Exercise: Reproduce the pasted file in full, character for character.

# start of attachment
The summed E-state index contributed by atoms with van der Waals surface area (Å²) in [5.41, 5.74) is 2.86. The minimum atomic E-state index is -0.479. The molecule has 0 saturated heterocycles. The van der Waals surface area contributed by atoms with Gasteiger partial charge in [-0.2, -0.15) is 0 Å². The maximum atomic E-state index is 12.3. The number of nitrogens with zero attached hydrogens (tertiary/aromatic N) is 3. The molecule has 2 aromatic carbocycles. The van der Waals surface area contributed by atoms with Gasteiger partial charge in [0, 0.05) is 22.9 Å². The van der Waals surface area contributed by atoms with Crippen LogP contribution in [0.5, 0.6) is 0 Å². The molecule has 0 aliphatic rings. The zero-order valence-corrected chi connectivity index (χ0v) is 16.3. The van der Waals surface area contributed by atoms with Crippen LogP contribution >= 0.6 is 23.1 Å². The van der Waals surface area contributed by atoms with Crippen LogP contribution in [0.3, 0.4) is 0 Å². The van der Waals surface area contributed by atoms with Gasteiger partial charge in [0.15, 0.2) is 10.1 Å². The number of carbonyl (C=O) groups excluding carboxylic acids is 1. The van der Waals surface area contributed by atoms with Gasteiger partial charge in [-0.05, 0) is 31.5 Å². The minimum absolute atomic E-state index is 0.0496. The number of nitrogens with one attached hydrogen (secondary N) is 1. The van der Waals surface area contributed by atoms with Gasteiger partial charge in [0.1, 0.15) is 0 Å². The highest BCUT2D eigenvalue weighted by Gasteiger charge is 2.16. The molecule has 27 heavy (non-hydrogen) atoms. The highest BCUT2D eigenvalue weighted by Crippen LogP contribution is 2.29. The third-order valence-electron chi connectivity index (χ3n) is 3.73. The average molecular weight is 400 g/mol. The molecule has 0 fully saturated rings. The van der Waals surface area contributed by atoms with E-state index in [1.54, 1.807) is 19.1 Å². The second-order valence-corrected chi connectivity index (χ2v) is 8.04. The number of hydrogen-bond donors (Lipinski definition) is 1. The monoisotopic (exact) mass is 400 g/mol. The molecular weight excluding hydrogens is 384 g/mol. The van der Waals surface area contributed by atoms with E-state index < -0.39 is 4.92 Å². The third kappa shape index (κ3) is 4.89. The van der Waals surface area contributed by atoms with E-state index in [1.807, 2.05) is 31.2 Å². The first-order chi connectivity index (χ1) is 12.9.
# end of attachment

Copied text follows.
The summed E-state index contributed by atoms with van der Waals surface area (Å²) in [5.41, 5.74) is 2.86. The minimum atomic E-state index is -0.479. The molecule has 0 saturated heterocycles. The van der Waals surface area contributed by atoms with Gasteiger partial charge in [-0.2, -0.15) is 0 Å². The maximum atomic E-state index is 12.3. The number of nitrogens with zero attached hydrogens (tertiary/aromatic N) is 3. The molecule has 2 aromatic carbocycles. The van der Waals surface area contributed by atoms with Gasteiger partial charge in [0, 0.05) is 22.9 Å². The van der Waals surface area contributed by atoms with Crippen LogP contribution in [0.5, 0.6) is 0 Å². The molecule has 0 aliphatic rings. The zero-order valence-corrected chi connectivity index (χ0v) is 16.3. The van der Waals surface area contributed by atoms with Crippen LogP contribution >= 0.6 is 23.1 Å². The van der Waals surface area contributed by atoms with Crippen LogP contribution in [0.3, 0.4) is 0 Å². The van der Waals surface area contributed by atoms with Gasteiger partial charge in [0.15, 0.2) is 10.1 Å². The number of carbonyl (C=O) groups excluding carboxylic acids is 1. The van der Waals surface area contributed by atoms with Gasteiger partial charge in [-0.05, 0) is 31.5 Å². The minimum absolute atomic E-state index is 0.0496. The number of nitrogens with one attached hydrogen (secondary N) is 1. The van der Waals surface area contributed by atoms with Gasteiger partial charge in [0.1, 0.15) is 0 Å². The highest BCUT2D eigenvalue weighted by Gasteiger charge is 2.16. The molecule has 27 heavy (non-hydrogen) atoms. The highest BCUT2D eigenvalue weighted by Crippen LogP contribution is 2.29. The third-order valence-electron chi connectivity index (χ3n) is 3.73. The average molecular weight is 400 g/mol. The molecule has 0 fully saturated rings. The van der Waals surface area contributed by atoms with E-state index in [1.54, 1.807) is 19.1 Å². The second-order valence-corrected chi connectivity index (χ2v) is 8.04. The number of hydrogen-bond donors (Lipinski definition) is 1. The monoisotopic (exact) mass is 400 g/mol. The molecular weight excluding hydrogens is 384 g/mol. The van der Waals surface area contributed by atoms with E-state index < -0.39 is 4.92 Å². The third kappa shape index (κ3) is 4.89. The van der Waals surface area contributed by atoms with E-state index in [1.807, 2.05) is 31.2 Å². The first-order chi connectivity index (χ1) is 12.9.